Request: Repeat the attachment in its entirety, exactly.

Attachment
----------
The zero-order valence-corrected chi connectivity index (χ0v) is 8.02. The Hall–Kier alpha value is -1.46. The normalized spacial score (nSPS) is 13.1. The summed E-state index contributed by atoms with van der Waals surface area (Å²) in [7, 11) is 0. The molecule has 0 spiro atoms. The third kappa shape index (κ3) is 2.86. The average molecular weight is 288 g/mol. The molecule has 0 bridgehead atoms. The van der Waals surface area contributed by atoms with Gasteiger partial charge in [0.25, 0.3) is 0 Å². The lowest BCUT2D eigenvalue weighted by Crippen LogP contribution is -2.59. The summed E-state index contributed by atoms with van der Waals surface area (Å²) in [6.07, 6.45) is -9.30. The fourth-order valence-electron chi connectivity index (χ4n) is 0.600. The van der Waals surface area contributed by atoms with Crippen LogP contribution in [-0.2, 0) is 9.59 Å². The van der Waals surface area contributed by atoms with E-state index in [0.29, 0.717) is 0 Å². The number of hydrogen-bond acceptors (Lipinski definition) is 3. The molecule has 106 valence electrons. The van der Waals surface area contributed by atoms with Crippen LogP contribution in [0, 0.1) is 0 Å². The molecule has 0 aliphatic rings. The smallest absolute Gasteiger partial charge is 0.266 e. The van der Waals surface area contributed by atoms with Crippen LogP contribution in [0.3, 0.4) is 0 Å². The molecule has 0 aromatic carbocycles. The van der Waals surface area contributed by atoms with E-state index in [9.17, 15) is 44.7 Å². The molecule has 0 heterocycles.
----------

The zero-order valence-corrected chi connectivity index (χ0v) is 8.02. The Hall–Kier alpha value is -1.46. The normalized spacial score (nSPS) is 13.1. The summed E-state index contributed by atoms with van der Waals surface area (Å²) in [7, 11) is 0. The molecule has 0 spiro atoms. The third kappa shape index (κ3) is 2.86. The average molecular weight is 288 g/mol. The molecule has 0 bridgehead atoms. The van der Waals surface area contributed by atoms with Gasteiger partial charge in [0.25, 0.3) is 0 Å². The lowest BCUT2D eigenvalue weighted by Crippen LogP contribution is -2.59. The summed E-state index contributed by atoms with van der Waals surface area (Å²) in [6.07, 6.45) is -9.30. The fourth-order valence-electron chi connectivity index (χ4n) is 0.600. The van der Waals surface area contributed by atoms with Crippen LogP contribution in [-0.2, 0) is 9.59 Å². The van der Waals surface area contributed by atoms with E-state index in [0.29, 0.717) is 0 Å². The number of hydrogen-bond acceptors (Lipinski definition) is 3. The molecule has 106 valence electrons. The van der Waals surface area contributed by atoms with Crippen LogP contribution in [0, 0.1) is 0 Å². The molecule has 0 aliphatic rings. The smallest absolute Gasteiger partial charge is 0.266 e. The van der Waals surface area contributed by atoms with Crippen LogP contribution in [0.3, 0.4) is 0 Å². The molecule has 0 aromatic carbocycles. The van der Waals surface area contributed by atoms with E-state index in [9.17, 15) is 44.7 Å². The molecule has 0 heterocycles.